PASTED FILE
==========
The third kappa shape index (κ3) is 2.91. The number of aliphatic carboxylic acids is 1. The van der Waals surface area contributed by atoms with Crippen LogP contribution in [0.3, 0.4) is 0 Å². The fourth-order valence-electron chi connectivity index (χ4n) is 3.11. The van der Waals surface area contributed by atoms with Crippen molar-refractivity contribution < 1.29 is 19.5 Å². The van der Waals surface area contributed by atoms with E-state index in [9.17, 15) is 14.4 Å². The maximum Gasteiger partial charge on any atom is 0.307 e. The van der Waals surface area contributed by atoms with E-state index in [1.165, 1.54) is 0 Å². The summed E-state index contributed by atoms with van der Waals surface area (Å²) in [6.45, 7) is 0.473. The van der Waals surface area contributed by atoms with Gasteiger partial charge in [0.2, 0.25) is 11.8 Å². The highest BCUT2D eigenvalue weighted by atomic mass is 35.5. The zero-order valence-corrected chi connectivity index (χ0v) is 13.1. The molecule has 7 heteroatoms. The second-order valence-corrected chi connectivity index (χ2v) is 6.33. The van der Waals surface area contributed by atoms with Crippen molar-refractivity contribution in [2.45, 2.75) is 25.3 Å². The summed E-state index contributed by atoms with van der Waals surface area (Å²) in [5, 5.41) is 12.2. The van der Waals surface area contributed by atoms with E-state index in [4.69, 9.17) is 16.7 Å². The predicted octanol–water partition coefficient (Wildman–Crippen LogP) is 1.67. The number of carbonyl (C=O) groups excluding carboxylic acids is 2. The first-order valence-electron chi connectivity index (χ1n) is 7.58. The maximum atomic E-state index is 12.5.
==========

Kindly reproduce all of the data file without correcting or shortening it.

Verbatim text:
The third kappa shape index (κ3) is 2.91. The number of aliphatic carboxylic acids is 1. The van der Waals surface area contributed by atoms with Crippen LogP contribution in [0.3, 0.4) is 0 Å². The fourth-order valence-electron chi connectivity index (χ4n) is 3.11. The van der Waals surface area contributed by atoms with Crippen molar-refractivity contribution < 1.29 is 19.5 Å². The van der Waals surface area contributed by atoms with E-state index in [9.17, 15) is 14.4 Å². The maximum Gasteiger partial charge on any atom is 0.307 e. The van der Waals surface area contributed by atoms with E-state index in [1.165, 1.54) is 0 Å². The summed E-state index contributed by atoms with van der Waals surface area (Å²) in [6.45, 7) is 0.473. The van der Waals surface area contributed by atoms with Gasteiger partial charge in [0.2, 0.25) is 11.8 Å². The highest BCUT2D eigenvalue weighted by atomic mass is 35.5. The zero-order valence-corrected chi connectivity index (χ0v) is 13.1. The molecule has 7 heteroatoms. The second-order valence-corrected chi connectivity index (χ2v) is 6.33. The van der Waals surface area contributed by atoms with Crippen molar-refractivity contribution in [2.45, 2.75) is 25.3 Å². The summed E-state index contributed by atoms with van der Waals surface area (Å²) in [5, 5.41) is 12.2. The van der Waals surface area contributed by atoms with E-state index in [4.69, 9.17) is 16.7 Å². The predicted octanol–water partition coefficient (Wildman–Crippen LogP) is 1.67. The number of carbonyl (C=O) groups excluding carboxylic acids is 2. The first-order valence-electron chi connectivity index (χ1n) is 7.58. The maximum atomic E-state index is 12.5.